On Service: Bud Clark

Originally Published 2/12/18.

Bud Clark is a great man and contractor. He has always had a few words to say, very pointed, and sometimes spiked or abrasive, but words I needed to hear. We met at a time in my life where I needed just the right person to slap me around and remind me that I’m not so damn important. Considering the clarity in his messages about my previous and sometimes current bouts of insanity, I don’t think I can be any clearer than he was regarding the questions I posed about service. He did a service for me and my family, I hope he can give a little for you:

1. How important is customer service to your business? 

Customer service is essential to success.

2. What percentage of time do you believe is customer service oriented? 

Whatever percentage of time that’s needed will be required…100%

3. How do you define service to others? 

Time with others…the only thing of real value we have is our time!

4. How do the principles of service to others in business affect your personal life? 

Again, it is all about taking the time for others.

5. Do you believe that customer service can be taught?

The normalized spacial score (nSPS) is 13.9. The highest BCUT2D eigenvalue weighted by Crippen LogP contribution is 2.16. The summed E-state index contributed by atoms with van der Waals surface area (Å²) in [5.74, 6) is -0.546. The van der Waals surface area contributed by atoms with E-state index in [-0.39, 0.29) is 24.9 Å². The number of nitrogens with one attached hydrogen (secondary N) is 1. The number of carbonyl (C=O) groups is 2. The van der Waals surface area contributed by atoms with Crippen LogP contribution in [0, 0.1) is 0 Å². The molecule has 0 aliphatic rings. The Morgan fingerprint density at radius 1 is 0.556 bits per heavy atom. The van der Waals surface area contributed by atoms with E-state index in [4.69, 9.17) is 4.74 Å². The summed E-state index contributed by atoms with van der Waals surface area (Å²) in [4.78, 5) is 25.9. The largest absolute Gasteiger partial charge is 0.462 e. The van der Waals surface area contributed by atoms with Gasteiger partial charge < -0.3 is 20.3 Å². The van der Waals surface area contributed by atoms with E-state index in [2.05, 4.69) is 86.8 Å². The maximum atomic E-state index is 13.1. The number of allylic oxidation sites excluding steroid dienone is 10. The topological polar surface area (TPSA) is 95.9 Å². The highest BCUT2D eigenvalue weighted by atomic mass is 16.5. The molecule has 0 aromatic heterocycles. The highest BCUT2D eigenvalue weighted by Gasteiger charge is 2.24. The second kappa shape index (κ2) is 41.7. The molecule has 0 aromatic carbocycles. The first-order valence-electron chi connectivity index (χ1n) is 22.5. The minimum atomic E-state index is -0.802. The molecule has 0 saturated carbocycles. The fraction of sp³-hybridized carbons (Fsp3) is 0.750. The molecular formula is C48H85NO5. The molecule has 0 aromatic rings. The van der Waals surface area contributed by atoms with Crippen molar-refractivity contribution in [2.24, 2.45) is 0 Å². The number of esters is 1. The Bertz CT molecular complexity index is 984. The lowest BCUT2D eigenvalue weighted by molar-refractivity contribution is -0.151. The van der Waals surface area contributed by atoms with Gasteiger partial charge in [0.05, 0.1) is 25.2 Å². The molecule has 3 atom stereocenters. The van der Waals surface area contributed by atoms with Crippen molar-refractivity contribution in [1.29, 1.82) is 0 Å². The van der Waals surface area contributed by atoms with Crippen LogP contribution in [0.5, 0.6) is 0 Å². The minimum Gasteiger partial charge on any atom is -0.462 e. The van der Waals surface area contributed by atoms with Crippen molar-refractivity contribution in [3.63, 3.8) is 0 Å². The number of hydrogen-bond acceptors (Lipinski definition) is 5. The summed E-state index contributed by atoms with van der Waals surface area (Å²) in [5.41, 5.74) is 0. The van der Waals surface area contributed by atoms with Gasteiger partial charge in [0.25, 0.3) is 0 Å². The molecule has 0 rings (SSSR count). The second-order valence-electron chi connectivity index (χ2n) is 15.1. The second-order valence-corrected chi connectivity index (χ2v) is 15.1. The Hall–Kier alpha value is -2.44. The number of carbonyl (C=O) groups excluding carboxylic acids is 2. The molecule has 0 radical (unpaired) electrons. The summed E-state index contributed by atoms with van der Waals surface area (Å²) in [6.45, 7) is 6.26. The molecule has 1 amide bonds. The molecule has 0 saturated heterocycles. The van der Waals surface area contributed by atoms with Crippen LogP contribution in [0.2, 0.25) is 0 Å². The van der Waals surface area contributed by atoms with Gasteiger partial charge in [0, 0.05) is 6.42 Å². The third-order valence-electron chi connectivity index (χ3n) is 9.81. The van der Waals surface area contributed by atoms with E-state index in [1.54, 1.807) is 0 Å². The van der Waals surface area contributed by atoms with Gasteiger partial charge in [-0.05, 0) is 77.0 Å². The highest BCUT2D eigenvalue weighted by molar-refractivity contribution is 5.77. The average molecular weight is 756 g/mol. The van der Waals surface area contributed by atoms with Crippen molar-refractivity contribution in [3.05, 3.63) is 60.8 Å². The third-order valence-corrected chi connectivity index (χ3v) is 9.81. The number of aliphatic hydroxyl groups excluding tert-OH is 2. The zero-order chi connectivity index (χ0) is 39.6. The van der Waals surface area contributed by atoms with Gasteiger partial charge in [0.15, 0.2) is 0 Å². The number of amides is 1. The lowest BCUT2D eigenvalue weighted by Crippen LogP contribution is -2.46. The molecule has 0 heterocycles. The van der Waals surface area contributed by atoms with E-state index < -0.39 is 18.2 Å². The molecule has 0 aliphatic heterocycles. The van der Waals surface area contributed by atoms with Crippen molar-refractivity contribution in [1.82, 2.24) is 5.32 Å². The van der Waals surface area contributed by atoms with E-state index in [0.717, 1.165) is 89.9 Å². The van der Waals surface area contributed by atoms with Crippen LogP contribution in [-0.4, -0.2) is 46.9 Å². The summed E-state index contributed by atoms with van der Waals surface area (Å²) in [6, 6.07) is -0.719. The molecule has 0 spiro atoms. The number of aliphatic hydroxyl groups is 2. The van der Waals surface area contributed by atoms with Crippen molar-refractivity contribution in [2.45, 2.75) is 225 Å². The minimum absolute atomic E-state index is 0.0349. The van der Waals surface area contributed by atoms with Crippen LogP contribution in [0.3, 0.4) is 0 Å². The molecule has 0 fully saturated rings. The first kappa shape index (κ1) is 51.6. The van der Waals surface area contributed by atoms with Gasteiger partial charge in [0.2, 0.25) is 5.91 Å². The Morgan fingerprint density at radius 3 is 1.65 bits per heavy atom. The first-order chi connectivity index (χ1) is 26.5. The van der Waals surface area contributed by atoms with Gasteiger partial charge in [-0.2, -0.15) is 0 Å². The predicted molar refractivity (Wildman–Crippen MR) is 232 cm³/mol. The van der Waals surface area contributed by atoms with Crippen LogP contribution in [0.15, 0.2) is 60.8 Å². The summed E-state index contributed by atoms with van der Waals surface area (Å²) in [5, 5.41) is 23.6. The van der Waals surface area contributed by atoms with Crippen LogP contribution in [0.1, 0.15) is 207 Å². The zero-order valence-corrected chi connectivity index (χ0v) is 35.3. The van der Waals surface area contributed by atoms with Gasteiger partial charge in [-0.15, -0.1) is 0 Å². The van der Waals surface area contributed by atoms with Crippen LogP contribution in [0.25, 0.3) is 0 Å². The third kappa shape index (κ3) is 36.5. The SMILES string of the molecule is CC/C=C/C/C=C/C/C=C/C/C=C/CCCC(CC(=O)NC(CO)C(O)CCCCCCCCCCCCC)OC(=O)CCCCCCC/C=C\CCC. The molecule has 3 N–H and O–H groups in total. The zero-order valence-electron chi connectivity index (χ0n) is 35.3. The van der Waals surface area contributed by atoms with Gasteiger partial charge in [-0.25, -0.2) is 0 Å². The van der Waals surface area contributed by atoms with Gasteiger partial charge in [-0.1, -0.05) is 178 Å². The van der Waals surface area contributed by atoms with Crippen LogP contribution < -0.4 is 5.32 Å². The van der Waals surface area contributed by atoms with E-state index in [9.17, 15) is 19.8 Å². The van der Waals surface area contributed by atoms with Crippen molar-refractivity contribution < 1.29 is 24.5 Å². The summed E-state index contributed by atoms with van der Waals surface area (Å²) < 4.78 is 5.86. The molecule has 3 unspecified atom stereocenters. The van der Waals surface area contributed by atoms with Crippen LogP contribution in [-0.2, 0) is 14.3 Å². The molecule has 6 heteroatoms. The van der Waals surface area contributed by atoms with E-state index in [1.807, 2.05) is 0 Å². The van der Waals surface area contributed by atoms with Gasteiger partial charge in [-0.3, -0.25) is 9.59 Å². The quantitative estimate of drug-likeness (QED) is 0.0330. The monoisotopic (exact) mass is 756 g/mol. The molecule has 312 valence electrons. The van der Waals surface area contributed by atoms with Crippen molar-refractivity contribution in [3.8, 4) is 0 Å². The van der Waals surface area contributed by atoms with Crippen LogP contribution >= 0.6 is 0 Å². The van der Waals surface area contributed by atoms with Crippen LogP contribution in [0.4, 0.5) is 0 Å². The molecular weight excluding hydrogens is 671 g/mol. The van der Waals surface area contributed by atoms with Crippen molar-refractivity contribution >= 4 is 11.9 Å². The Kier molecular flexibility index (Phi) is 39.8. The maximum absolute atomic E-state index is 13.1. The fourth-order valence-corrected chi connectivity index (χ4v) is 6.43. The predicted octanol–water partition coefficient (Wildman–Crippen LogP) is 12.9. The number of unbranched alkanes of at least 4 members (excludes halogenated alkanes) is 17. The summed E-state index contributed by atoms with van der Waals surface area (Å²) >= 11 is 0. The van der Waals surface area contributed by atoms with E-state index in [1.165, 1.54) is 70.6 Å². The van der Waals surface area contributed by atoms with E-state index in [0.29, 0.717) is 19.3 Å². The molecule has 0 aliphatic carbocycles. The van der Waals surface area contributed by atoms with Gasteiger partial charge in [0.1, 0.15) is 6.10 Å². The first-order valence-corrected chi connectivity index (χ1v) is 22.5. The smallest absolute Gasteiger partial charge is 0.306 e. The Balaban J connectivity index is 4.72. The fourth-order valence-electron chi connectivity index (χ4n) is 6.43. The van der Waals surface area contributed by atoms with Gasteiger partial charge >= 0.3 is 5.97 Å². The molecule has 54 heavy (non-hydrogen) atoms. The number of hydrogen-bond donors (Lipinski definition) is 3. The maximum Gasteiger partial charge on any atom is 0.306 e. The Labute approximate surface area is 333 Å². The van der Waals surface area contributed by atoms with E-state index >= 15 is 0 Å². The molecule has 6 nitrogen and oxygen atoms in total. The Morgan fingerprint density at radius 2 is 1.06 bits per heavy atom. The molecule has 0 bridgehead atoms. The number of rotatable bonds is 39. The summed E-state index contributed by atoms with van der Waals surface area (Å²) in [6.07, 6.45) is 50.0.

It can be taught by just observing successful people or organizations.

6. How did your level of customer service affect your business? 

I may not be the smartest business operator or be the best financed  business, but if I provide great customer service that will overcome any shortcomings the business has. It doesn’t cost a thing!

7. How you measure your level of service to others? 

Listening to the concerns of clients previous experiences, not just judging them as complainers (sic).

8. Any tips for those who want to be in a position of service no matter their field?

Look for the opportunities to be of service. Sometimes those opportunities come in many guises, you gotta be open minded. Sometimes the most challenging client is the biggest opportunity to put it into action; that doesn’t mean to coddle them, but to show up and listen to them. Just spend a little time with them when you would rather avoid them.

Looking back over these answers, I know that I can over explain the simple things. I usually recap each item, define words, make a fuss over theories and thought processes, but I think this will stand as it is. I think what I’m trying to say is:

This stuff is simple, I’m complicated.

Wherever you are in life, slow down and remember that not everything has to require a dictionary or a encyclopedic knowledge to understand. Let’s all try to keep it simple for the next 24.


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